This afternoon I watched parts of Whitney Houston’s funeral, her homegoing, on television. Rev. Jesse Jackson said “Life is sunshine and rain, it’s joy and pain.” The same can be said for the artistic life.
Whitney Houston, despite her beauty, talent, and success, was haunted by the same insecurities as writers and artists who toil away unrecognized. We wonder if the work is good enough. We worry that our audience will like the work. We doubt that we can pull it off, finish the work, sustain the creative energy required.
What is it all for? Who do we hope to impress? What change do we crave when the project is over? I am just a hack. No one reads my work. No one will care if I ever write again. Why is it so hard to write just for writing’s sake? I am stupid. I am lazy. My story is boring. My poem is moronic. People will laugh. My friends will mock me. Why would anyone ever want to read what I have written? I will die alone in my writing room staring at a blank page. Continue reading
Once upon a time there was a writer. Every day she preached to her characters. She told them to reach their full potential. She reminded them failure is not an option. She challenged them to find their passion.
It’s a dog eat dog world, she said. Follow the yellow brick road and keep your head above water. Life is a highway. Drive it. Seize the day. You’re worth it. The future is in your hands. I am your number one fan.
And if along the way you step on someone’s toes, remember there’s always tomorrow. Give a warm welcome to choice. Choose the path of least resistance. Take a leap of faith and get it together.
As you step into this story, dear character, know that the journey has just begun. Embark on the journey. Keep your chin up. Today is the greatest day ever!
Please keep in mind, the future is not all fun and games. In a wink, you can wake up realizing you have burned the candle at both ends. What goes around comes around. Take care of yourself. Offer your two cents as you fly the coop. It’s as easy as pie.
Know the ropes. Know the score. Hold your horses. Life is a box of chocolates, you never know what you’re going to get.
And when you are feeling down in the dumps or you are scared stiff, please know that you’ll pay through the nose if you don’t pull it together. Let your light shine. Love your neighbour. The truth is out there. You might find a pot of gold at the end of the rainbow. It is a dream come true.
And once in a blue moon go out on a limb. Take risks. Soar to new heights. Be the next American Idol.
Writers know to avoid cliches, tired phrases. One of my writing teachers said that cliches are death to your writing. Dialogue can be cliche and predictable. Characters say the things we expect them to say. Good writing introduces the details we do not expect. You want your writing “to make it new.” Continue reading
All writing is rewriting. Revision is an important piece in the writing process. It goes beyond simple editing for grammar and style. Revision is about looking at the work from different perspectives. I have always encouraged my students to work through the revision process in phases, focusing on a different element of the work in each phase. I spend more time in the revision phases than I do in the writing of the initial draft. Aim to get the first draft down on the page as quickly as you can, then engage in the revision process to clarify your vision.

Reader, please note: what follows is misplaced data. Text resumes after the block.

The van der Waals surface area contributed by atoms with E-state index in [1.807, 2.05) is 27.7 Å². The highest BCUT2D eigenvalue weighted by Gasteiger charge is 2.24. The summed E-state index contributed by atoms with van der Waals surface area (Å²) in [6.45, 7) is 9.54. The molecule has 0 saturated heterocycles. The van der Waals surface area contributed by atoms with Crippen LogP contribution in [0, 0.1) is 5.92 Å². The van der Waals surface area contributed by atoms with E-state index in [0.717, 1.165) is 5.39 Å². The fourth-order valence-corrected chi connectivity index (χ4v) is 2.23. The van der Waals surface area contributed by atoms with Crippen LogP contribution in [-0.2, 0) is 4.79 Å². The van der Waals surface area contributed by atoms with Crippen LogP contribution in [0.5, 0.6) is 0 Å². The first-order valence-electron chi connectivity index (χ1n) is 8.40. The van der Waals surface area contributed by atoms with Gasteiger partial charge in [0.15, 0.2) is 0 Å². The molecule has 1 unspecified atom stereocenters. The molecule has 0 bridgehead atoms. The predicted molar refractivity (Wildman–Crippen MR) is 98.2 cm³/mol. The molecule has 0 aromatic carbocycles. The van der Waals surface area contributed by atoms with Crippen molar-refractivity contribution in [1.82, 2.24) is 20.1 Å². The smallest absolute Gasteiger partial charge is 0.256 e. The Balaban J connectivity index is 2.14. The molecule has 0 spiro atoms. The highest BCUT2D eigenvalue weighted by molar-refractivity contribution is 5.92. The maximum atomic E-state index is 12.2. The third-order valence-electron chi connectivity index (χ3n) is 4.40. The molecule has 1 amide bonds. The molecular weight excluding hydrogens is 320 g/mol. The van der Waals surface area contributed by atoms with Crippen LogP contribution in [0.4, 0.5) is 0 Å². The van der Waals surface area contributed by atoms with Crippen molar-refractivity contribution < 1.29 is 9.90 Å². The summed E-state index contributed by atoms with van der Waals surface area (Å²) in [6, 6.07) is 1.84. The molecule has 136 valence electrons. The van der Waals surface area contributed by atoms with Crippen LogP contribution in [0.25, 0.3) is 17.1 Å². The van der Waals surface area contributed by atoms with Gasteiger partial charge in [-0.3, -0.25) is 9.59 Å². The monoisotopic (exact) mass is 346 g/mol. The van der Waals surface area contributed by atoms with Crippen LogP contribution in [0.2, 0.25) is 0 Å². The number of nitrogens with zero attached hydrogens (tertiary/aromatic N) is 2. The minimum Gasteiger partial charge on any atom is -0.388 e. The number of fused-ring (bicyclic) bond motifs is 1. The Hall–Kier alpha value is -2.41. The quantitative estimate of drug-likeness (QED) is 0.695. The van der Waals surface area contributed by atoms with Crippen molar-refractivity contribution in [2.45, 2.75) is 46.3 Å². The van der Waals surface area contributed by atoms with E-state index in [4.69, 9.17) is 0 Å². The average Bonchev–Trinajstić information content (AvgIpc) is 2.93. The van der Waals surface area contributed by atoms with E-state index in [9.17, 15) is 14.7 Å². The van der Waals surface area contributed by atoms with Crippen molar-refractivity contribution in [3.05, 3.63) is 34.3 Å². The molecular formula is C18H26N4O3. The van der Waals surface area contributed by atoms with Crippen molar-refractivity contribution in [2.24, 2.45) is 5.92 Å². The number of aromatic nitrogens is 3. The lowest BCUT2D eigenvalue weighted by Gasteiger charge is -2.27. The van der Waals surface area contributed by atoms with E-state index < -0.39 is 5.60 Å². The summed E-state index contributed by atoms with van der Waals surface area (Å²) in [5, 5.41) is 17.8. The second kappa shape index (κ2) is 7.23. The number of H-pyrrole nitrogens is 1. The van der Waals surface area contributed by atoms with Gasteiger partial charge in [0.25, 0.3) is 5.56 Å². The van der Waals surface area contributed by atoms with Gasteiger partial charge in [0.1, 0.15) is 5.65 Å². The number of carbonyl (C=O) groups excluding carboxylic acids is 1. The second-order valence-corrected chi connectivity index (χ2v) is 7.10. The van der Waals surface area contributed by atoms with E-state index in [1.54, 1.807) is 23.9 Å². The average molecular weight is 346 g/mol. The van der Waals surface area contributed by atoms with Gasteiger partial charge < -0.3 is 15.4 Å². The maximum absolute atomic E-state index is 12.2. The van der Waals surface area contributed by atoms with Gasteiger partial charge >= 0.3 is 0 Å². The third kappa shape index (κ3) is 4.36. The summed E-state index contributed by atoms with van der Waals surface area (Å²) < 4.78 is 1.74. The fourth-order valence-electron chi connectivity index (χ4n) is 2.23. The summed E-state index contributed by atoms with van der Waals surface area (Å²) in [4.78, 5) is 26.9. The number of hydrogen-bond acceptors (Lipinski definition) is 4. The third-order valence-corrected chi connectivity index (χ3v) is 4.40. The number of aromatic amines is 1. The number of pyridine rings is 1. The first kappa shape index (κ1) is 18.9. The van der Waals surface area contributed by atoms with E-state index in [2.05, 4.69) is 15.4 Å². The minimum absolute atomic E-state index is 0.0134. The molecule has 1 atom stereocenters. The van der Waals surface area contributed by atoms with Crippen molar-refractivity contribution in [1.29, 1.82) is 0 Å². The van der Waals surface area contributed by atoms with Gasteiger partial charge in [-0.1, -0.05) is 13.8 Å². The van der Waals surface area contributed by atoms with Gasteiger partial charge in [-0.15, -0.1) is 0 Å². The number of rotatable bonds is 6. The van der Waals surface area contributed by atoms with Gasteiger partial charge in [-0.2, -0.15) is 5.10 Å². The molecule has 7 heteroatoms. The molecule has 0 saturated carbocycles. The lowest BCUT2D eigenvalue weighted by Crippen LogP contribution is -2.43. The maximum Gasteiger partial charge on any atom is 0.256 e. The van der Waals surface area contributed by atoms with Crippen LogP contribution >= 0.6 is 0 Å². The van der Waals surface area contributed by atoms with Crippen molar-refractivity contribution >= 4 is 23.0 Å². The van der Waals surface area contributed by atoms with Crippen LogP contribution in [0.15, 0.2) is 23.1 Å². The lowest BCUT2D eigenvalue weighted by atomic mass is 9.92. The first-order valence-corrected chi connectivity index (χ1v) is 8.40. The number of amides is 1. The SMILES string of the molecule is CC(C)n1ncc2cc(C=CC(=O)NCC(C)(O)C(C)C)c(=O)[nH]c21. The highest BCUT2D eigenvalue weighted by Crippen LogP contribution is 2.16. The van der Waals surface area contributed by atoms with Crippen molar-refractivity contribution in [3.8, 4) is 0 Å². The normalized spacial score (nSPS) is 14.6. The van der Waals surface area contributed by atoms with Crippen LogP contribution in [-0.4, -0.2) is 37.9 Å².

Editing is a process. Bringing a writing piece from its idea through its first draft is about generating energy and gathering resources. The rewriting is about peeling back layers to show the truth. The rewriting also gives a writer/editor an opportunity to orchestrate the story arch, deepen characterization, and set-up patterns to transport the reader.
I love the revision process. I love shaping the words on the page to create just the right amount of tension, to create music through the placement of short and long sentences, and to create momentum through cutting wordiness and unnecessary diversions. Continue reading
This week we explore story and symphony. The idea came from Daniel H. Pink’s book A Whole New Mind: Why Right-Brainer’s Will Rule the Future. Pink writes:
“Symphony, as I call this aptitude, is the ability to put together the pieces. It is the capacity to synthesize rather than to analyze; to see relationships between seemingly unrelated fields; to detect broad patterns rather than to deliver specifc answers; and to invent something new by combining elements nobody else thought to pair.”
Indeed, how we put the pieces together is what makes our stories unique. The more pieces you acquire the more options you have to use in your writing. I find comedy to be more difficult to write than tragedy. So today I thought it would be good to add to our comedy toolbox.
Which stories do you most like to read? Why? What are you drawn to as a reader? How do the stories we watch and read and hear relate to our work as writers? How do you create a compelling story? Stories are metaphors for life. Not life itself, but like life. Storytelling is the most natural form of human communication.
To write a compelling story you need an active protagonist, strong antagonist, clear and focused conflict, high stakes, and an over-arching dramatic question. The function of story structure is to progressively build pressures, gradually revealing the characters’ personalities. There are four elements of structure: controlling idea, inciting incident, clear and focused conflict, and an over-arching dramatic question.